Rapport: På vej mod verdens første trilliardær

Otte mænd ejer lige så meget som den fattigste halvdel af jordens befolkning.

(Læs den engelske pressemeddelelse og find rapporten fra Oxfam herunder)

Facebookstifter Mark Zuckerberg, Microsoft-grundlægger Bill Gates og den mexicanske rigmand bag Grupo Carso, Carlos Slim Helú, ejer sammen med fem andre ekstremt velstående mænd lige så meget som de 3,6 milliarder mennesker, der udgør den fattigste halvdel af jordens befolkning.

Det skriver Information på baggrund af en ny rapport, En økonomi for de 99 procent, som den internationale udviklingsorganisation Oxfam, der har som formål at bekæmpe global fattigdom, udgiver forud for det årlige World Economic Forum-møde for verdens politiske og økonomiske ledere i Davos.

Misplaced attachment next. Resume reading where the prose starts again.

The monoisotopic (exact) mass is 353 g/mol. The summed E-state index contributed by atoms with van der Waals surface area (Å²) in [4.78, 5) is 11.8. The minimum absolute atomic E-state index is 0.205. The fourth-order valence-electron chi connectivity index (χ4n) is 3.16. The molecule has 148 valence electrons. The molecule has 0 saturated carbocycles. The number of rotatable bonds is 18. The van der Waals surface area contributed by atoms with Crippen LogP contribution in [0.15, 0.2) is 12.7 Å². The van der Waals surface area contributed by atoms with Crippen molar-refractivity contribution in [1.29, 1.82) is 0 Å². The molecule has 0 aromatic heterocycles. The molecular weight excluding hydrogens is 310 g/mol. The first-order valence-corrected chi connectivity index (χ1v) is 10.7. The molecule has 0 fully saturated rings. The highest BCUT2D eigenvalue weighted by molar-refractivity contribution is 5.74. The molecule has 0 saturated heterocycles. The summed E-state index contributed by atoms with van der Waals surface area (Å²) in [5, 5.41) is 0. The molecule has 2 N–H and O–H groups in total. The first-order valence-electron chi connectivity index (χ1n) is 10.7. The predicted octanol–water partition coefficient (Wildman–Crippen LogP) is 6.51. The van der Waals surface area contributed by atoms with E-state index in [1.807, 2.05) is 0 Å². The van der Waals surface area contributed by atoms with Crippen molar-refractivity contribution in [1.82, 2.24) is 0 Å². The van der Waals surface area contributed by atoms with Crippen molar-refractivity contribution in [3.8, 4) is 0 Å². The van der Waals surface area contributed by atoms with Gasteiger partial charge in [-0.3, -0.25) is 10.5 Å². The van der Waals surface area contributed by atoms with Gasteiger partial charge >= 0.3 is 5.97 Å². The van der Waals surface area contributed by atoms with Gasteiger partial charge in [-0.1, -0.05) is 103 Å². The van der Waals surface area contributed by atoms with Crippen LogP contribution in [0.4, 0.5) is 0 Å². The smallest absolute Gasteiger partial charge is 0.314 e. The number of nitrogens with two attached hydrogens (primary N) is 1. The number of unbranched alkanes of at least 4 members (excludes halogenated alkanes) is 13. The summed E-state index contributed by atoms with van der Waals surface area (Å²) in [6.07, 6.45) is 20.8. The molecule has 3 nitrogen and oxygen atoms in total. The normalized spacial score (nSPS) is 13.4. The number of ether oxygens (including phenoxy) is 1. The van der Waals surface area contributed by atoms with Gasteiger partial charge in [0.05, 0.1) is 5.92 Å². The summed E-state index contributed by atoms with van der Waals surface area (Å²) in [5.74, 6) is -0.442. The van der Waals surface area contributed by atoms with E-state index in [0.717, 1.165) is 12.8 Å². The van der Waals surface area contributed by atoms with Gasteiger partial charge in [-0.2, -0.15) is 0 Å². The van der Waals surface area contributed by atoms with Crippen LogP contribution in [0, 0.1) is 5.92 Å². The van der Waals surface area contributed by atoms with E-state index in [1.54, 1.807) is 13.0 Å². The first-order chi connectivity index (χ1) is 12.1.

Følg Fattigdoms-debatten

Fattigdomsdebatten bidrager med ny viden til fattigdoms-området. Læs tidligere indlæg her:  

Temaredaktør Per K. Larsen har beskæftiget sig med fattigdom og socialt udsatte gennem årtier, og er i dag landssekretær i EAPN. 

En af rapportens konklusioner er, at syv ud af ti mennesker bor i et land, hvor uligheden er steget i de seneste 30 år. Herunder også Danmark. Ifølge tidligere undersøgelser er indkomsten fra 1988 til 2011 for de fattigste ti procent af verdens befolkning ganske vist vokset med 2,7 dollar i gennemsnit om året. Men de rigeste ti procents indkomst er vokset 182 gange så meget. Det fremgår dog ikke, om stigningen er forholdsmæssig lige eller ulige. 

På baggrund af tallene advarer udviklingsorganisationen om, at den globale kapitalisme er hinsides demokratisk kontrol, fordi den økonomiske elite får mere og mere indflydelse og magt til at definere rammerne, så de er til størst mulig gavn for den selv.